Received-Spf: neutral (google.com: 22.214.171.124 is neither permitted nor denied by best guess record for domain of email@example.com) client-ip=126.96.36.199;
Authentication-Results: mx.google.com; spf=neutral (google.com: 188.8.131.52 is neither permitted nor denied by best guess record for domain of firstname.lastname@example.org) email@example.com
X-Spam-Checker-Version: SpamAssassin 3.2.5 (2008-06-10) on gal.iecc.com
X-Spam-Status: No, score=-2.6 required=4.8 tests=BAYES_00,HTML_MESSAGE autolearn=ham version=3.2.5
Content-Type: multipart/alternative; boundary="----76D9EC3DDD6146D7AA5944912CFB2B73"
X-Dcc-Iecc-Metrics: gal.iecc.com 1107; Body=1 Fuz1=1 Fuz2=1
Tuesday, October 20, 2009
"We are looking into a few solutions that could solve this issue for you and I thank you for bringing this to my attention.
I hope you are satisfied with the solution and I would appreciate if you would delete your blog as we are not Spammers and our people are doing a very tuff job of fighting this 24/7." - Henrik Sorensen, CEO Spamfighter.com October 14, 2009
Last week, I told you that Spamfighter.com are Spammers
Laura Atkins blogrolled this and offered up some really good advice (as always) over at her Word to the Wise set-up: Suppressing email addresses: it’s good for everyone
Henrik Sorensen, the Spamfighter.com CEO wrote back and expressed concern. Apparently, they can suppress an email address, but only for a short time, after which they purge their suppression list. Mr. Sorensen took the time to inform me that my email address 'isn't very original' which is why people keep using it as a fake to sign up and try out his product.
Perhaps. I was looking for something more declarative and informative when I signed up for gmail. Perhaps along the lines of thinking when the team at spamfighter.com named their company. Or perhaps they weren't very original, either.
In any event, Mr. Soresensen went on to tell me that the unsolicited commercial email I am receiving from his company isn't spam because
- "This is not in anyway unsolicited"
- Calling us "SPAMMERS" is in any case unfair ... We have not send you emails containing "spam" or offers of 3 party software, Viagra or anything like that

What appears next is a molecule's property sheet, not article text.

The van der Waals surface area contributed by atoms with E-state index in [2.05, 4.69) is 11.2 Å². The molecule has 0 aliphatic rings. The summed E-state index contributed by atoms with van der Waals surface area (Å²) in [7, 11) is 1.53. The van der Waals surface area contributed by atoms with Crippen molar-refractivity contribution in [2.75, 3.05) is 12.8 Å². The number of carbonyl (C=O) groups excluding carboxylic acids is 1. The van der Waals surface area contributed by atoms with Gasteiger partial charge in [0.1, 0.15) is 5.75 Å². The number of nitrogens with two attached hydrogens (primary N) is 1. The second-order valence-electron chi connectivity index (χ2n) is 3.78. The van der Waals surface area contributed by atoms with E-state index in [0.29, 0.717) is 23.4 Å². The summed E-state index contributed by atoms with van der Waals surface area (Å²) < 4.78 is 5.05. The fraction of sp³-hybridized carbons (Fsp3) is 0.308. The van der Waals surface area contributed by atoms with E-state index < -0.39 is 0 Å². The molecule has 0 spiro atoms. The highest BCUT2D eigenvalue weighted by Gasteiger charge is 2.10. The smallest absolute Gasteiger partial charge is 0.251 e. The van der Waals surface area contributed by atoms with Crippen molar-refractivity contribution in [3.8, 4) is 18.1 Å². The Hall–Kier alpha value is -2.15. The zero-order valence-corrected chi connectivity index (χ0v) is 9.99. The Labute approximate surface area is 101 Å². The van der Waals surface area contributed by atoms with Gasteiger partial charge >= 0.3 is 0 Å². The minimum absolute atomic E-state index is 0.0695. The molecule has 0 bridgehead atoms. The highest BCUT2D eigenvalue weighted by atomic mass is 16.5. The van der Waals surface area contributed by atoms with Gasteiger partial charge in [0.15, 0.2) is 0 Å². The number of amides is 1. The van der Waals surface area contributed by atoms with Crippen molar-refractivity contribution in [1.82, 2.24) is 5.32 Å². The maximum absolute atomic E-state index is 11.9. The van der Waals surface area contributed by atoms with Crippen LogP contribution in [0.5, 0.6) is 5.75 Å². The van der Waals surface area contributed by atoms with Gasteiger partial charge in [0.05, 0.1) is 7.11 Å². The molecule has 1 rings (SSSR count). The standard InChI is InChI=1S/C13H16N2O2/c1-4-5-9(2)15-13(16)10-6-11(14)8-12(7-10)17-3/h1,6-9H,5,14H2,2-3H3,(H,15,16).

- you are arguing from a theoretically point of view and not from the intention the mail from sent to "this email address". ... In this case you are on a theoretical lane.
- I'm sure we could discuss for years of what "best practice" should or could be.
Dear fellow SPAMfighterOne last comment from Mr. Sorensen:
We can see you installed SPAMfighter a couple of days ago (I didn't, of course and cannot ~ neil) and we just want to make sure that everything is all right.
By now more than 90% of all spam should be filtered into the spam folder automatically.
If you’re happy with SPAMfighter PRO you can buy your subscription here.
If you are using SPAMfighter as a home user, but are not interested in subscribing, we automatically convert your SPAMfighter Pro to the free SPAMfighter Standard when your trial period expires.
"That you keep this up is purely harassment when you know better"Just so. I am now checking my archives and contacts to see if the Office of the Danish Consumer Ombudsman would be interested in pursuing other avenues towards a remedy.
Not to quote chapter & verse or anything, but ...
Section 6: Unsolicited communication with specific customers
6. A trader may not approach anyone by means of electronic mail, an automated calling system or facsimile machine with a view to the sale of products, real property, other property, labour and services unless the party concerned has requested him to do so.
(3) A trader must not approach a specific natural person using other means of remote communication with a view to sales as referred to in subsection 1 if the person concerned has declined such communications from the trader,
Wednesday, October 14, 2009
"How could that be?" you might ask. Allow me to explain.
On July 07, 2007 I received my first email from this company "Welcome new SPAMfighter" after I downloaded trial software. It turned out it was Windows-only, so I never installed it, as I use a Mac. Have done since 1986.
Then, Is SPAMfighter doing OK? - 07/23/2007 & Your SPAMfighter Pro Subscription - 08/09/2007 both came in. Typical sales-cycle stuff.
The subscription for the free software ran out, I opted out of their emails, and thought 'that is that'